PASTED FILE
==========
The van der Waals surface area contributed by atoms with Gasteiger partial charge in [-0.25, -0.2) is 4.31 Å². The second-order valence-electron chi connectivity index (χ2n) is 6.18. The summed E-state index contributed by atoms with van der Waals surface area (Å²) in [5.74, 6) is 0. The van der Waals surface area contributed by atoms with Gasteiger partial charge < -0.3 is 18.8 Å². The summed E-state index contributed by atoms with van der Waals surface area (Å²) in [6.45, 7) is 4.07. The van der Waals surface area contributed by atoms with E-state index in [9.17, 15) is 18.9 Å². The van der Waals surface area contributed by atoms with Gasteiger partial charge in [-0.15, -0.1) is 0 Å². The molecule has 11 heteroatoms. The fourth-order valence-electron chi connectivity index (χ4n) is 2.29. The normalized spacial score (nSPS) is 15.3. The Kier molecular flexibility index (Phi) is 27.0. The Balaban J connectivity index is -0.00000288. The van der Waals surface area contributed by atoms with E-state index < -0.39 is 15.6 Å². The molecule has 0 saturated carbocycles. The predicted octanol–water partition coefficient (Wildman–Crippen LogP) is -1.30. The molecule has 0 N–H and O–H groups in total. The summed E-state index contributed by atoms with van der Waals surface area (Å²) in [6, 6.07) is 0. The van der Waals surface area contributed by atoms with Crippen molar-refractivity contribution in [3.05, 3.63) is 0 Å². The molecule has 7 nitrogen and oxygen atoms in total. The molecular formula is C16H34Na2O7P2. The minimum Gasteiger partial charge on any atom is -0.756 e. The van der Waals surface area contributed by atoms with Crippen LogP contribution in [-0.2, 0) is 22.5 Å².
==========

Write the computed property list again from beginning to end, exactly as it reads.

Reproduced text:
The van der Waals surface area contributed by atoms with Gasteiger partial charge in [-0.25, -0.2) is 4.31 Å². The second-order valence-electron chi connectivity index (χ2n) is 6.18. The summed E-state index contributed by atoms with van der Waals surface area (Å²) in [5.74, 6) is 0. The van der Waals surface area contributed by atoms with Gasteiger partial charge < -0.3 is 18.8 Å². The summed E-state index contributed by atoms with van der Waals surface area (Å²) in [6.45, 7) is 4.07. The van der Waals surface area contributed by atoms with E-state index in [9.17, 15) is 18.9 Å². The van der Waals surface area contributed by atoms with Gasteiger partial charge in [-0.15, -0.1) is 0 Å². The molecule has 11 heteroatoms. The fourth-order valence-electron chi connectivity index (χ4n) is 2.29. The normalized spacial score (nSPS) is 15.3. The Kier molecular flexibility index (Phi) is 27.0. The Balaban J connectivity index is -0.00000288. The van der Waals surface area contributed by atoms with E-state index < -0.39 is 15.6 Å². The molecule has 0 saturated carbocycles. The predicted octanol–water partition coefficient (Wildman–Crippen LogP) is -1.30. The molecule has 0 N–H and O–H groups in total. The summed E-state index contributed by atoms with van der Waals surface area (Å²) in [6, 6.07) is 0. The van der Waals surface area contributed by atoms with Crippen molar-refractivity contribution in [3.05, 3.63) is 0 Å². The molecule has 7 nitrogen and oxygen atoms in total. The molecular formula is C16H34Na2O7P2. The minimum Gasteiger partial charge on any atom is -0.756 e. The van der Waals surface area contributed by atoms with Crippen LogP contribution in [-0.2, 0) is 22.5 Å².